On Monday, Missouri Governor Matt Blunt put his signature on a new law that targets stalking and harassment on the Internet, pulling the state’s harassment law into the 21st Century by including telephone and electronic communications in a statute traditionally reserved for in-person activities. What that new law can’t do is rein in the U.S. Department of Justice in its quest to stretch federal computer anti-hacking statutes the point of absurdity.
If that leaves you scratching your head, here’s the quick backstory: A suburban St. Louis woman, Lori Drew, allegedly created a false profile on MySpace, posing as a teenage boy to solicit information about her daughter by engaging 13-year-old Megan Meier in online conversation. Drew’s alter ego and Meier engaged in teenage banter until the “boy” suddenly began sending Megan messages that were allegedly cruel and harassing. Megan found the ordeal untenable and hanged herself. The public outcry was swift, but Missouri lawmakers could only shake their heads, note the tragic circumstances, and wring their collective hands; state law enforcement officials had to admit that Drew’s nightmarish escapade hadn’t broken any laws. Blunt closed that legal gap by signing the new harassment law mentioned earlier.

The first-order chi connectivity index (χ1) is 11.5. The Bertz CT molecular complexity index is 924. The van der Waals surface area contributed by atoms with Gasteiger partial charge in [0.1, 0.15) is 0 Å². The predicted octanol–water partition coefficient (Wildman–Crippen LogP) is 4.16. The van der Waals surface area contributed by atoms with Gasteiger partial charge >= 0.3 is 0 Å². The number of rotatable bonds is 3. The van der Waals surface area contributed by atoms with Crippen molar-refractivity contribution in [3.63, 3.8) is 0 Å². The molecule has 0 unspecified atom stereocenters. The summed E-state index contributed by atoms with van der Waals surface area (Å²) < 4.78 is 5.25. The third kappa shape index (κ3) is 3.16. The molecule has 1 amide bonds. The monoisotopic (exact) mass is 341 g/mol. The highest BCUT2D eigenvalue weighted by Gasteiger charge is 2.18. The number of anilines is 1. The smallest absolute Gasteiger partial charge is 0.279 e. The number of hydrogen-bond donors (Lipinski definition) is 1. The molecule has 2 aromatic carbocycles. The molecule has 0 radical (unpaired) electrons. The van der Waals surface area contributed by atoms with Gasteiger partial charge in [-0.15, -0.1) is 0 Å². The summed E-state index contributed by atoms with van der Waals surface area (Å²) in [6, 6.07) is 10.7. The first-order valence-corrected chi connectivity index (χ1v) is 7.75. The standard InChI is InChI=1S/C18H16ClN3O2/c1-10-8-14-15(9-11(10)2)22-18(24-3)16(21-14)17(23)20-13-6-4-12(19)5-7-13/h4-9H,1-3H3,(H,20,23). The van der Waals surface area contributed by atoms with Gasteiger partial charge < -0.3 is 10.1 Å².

Meanwhile, the Justice Department sought to make the case a federal crime by charging Drew with having violated the MySpace terms of service agreement, thus gaining “unauthorized” access the social network’s computers. “If the theory of this indictment is allowed to stand, it would represent a gross and inappropriate expansion of federal power to regulate speech and communications over the Internet,” wrote CDT President Leslie Harris in her ABC News online column. The tragedy of Megan Meier’s death is unfathomable, but that does not make it a federal case. Missouri’s swift legislative response was the right move, and should serve as a model for other states with a similar gap in harassment law.